In many ways, Bhutanese art has remained intact and true to its original form because it is very deeply rooted in the Bhutanese’ belief in Vajrayana Buddhism. The divine being that is often depicted in paintings and sculptures are assigned specific symbols, shapes, colors, or an attached object that is repetitive in Buddhism such as the begging bowl, conch shell, and thunderbolt. The divine depictions are often very structured, however, the artist is freer to play with his depiction of the demon world.

There are thirteen traditional arts and crafts in Bhutan, carefully protected, preserved, and passed on by Bhutan’s culture. Identified as the zorig chosum (zo means the ability to make, rig means science), the thirteen crafts are painting, paper making, weaving, sculpting, carpentry, woodcarving, embroidery, calligraphy, casting, goldsmithing, bamboo or cane weaving, masonry, and blacksmithing.

Bhutanese paintings are quintessential of the arts and crafts tradition known as Lha-zo.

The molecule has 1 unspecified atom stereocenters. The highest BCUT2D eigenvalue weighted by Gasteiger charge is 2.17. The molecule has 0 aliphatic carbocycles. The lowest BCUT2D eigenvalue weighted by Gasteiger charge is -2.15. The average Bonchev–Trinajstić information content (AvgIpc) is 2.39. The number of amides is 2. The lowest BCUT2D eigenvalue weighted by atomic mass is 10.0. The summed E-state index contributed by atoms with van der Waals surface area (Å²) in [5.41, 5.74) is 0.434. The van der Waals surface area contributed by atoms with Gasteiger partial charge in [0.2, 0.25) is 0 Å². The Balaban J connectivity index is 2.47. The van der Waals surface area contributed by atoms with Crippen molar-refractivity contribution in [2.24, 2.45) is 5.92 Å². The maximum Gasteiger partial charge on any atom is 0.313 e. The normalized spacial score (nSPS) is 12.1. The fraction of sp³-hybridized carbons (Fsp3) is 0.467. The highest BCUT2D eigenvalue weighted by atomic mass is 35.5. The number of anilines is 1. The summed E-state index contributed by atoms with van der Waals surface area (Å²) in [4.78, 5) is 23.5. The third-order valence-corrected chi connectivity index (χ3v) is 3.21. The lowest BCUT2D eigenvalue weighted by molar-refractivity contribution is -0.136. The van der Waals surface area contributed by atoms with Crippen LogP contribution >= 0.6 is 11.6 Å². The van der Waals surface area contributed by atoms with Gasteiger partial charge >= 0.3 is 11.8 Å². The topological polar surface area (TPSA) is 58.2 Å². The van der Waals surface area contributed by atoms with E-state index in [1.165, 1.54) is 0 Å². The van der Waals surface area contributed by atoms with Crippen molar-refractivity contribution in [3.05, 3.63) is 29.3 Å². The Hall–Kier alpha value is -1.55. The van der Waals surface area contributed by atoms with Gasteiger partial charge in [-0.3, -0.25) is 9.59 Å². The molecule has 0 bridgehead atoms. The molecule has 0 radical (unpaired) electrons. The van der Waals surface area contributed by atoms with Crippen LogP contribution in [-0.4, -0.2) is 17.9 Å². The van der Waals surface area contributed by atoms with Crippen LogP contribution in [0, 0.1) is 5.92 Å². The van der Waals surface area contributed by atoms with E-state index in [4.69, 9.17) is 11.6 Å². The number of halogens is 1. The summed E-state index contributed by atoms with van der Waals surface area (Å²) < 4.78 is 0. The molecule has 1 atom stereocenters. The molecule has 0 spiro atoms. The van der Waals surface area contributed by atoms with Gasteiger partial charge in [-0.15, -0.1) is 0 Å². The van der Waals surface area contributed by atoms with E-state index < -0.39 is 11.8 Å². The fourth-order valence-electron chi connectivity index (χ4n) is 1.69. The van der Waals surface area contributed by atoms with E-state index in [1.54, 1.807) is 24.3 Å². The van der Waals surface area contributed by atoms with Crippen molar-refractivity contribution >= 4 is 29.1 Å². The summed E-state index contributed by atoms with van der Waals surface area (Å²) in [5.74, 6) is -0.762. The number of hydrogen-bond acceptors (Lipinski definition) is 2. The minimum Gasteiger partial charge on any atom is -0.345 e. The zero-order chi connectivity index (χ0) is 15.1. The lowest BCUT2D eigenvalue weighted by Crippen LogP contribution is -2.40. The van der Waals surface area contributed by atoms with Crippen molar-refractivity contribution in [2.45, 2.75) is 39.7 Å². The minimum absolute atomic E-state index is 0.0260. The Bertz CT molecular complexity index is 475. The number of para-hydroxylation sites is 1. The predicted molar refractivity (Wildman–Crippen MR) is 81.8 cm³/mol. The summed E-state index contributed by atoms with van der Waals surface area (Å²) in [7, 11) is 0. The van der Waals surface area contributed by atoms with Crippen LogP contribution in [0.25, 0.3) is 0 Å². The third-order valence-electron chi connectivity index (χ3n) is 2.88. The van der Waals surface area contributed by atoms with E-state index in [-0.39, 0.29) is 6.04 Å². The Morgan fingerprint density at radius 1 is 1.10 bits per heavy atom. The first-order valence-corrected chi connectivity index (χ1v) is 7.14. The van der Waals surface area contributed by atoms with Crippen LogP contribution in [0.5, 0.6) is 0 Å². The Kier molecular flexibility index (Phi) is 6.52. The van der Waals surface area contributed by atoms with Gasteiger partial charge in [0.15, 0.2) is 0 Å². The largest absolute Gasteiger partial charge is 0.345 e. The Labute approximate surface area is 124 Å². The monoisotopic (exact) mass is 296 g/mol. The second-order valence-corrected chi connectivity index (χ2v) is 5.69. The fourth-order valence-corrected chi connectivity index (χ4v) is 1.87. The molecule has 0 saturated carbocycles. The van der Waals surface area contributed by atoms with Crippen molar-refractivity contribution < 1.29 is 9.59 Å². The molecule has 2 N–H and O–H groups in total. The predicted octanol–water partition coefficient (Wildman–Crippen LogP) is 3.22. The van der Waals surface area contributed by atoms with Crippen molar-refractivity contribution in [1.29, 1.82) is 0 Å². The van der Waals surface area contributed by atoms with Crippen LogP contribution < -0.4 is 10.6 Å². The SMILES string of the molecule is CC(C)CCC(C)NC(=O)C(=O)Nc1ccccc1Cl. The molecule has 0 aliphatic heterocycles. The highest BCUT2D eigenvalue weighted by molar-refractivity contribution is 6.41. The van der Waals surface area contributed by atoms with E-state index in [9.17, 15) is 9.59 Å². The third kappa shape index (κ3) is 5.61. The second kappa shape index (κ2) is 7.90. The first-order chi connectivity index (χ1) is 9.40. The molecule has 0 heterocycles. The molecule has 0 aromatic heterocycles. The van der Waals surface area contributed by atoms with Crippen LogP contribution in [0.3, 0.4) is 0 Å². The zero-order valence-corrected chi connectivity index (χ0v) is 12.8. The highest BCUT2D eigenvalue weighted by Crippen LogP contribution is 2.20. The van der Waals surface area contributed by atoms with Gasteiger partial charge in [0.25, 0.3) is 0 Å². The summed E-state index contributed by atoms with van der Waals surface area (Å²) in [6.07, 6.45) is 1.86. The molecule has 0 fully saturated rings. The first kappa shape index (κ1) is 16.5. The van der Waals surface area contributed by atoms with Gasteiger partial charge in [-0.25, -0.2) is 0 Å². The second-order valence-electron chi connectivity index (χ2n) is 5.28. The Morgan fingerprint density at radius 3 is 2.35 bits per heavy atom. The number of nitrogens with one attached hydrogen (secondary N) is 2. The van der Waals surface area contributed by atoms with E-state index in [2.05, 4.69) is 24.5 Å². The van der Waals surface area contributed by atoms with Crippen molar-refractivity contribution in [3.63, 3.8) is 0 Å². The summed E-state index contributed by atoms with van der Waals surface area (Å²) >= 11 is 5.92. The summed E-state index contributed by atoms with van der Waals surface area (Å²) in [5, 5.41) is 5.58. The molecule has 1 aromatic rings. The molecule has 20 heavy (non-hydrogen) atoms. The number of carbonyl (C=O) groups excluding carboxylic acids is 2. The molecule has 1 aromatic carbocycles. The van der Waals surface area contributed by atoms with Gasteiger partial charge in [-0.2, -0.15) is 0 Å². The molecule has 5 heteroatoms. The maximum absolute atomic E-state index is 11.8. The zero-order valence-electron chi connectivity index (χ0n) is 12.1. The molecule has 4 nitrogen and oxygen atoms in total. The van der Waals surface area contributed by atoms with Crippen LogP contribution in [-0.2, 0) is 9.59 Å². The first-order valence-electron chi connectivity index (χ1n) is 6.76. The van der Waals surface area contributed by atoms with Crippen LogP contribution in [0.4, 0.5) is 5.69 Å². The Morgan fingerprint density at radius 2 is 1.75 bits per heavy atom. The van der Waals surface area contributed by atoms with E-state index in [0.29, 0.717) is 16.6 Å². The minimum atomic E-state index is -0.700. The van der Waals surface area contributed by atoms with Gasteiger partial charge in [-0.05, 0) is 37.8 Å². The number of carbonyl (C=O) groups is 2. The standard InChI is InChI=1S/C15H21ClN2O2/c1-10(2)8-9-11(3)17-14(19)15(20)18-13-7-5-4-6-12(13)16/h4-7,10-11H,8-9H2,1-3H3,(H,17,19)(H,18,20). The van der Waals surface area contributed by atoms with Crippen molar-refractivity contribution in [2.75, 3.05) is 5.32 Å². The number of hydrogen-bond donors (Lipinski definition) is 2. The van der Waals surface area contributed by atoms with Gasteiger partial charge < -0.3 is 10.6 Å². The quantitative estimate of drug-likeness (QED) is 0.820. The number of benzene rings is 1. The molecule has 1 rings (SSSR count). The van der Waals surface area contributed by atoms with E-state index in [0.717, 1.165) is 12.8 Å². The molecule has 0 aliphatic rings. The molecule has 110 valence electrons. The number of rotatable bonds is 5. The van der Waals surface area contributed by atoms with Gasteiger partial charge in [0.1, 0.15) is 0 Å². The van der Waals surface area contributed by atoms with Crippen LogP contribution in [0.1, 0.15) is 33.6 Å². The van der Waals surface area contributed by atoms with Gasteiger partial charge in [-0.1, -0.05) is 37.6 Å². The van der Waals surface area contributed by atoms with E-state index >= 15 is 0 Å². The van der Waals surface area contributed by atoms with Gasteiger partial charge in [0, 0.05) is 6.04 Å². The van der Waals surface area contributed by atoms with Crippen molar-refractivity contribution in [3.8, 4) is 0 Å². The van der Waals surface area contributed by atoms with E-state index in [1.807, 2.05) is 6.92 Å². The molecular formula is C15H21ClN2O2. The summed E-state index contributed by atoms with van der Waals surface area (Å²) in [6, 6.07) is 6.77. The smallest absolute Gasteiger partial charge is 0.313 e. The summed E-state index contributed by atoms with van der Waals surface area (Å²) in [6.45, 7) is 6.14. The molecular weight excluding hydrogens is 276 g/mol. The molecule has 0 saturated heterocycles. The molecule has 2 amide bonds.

An ancient art that has been practiced since antiquity, paintings captures the imagery of the Bhutanese landscape. Master painters are known as Lha Rips and their work is apparent in every architectural piece from the massive Dzongs to glorious temples and spiritual monasteries and even in modest Bhutanese homes.

Paintings and their varied colors and hues epitomize the Bhutanese art and craft. A perfect example of this art form are the massive thongdrols or thangkas, huge scrolls depicting religious figures that are displayed during annual religious festivals. The mere sight of these enormous scrolls is believed to cleanse the viewer of his sins and bring him closer to attaining nirvana. Thus, it brings merit not only to the believers but for the painters as well.

Young novices are taught by the master Lha Rips.

The materials used in Bhutanese paint are the natural pigmented soils that are found throughout the country. These natural soil pigments are of different colours and are named accordingly. The black lumps of soil is known as ‘sa na’, and red lumps as ‘Tsag sa’, for instance.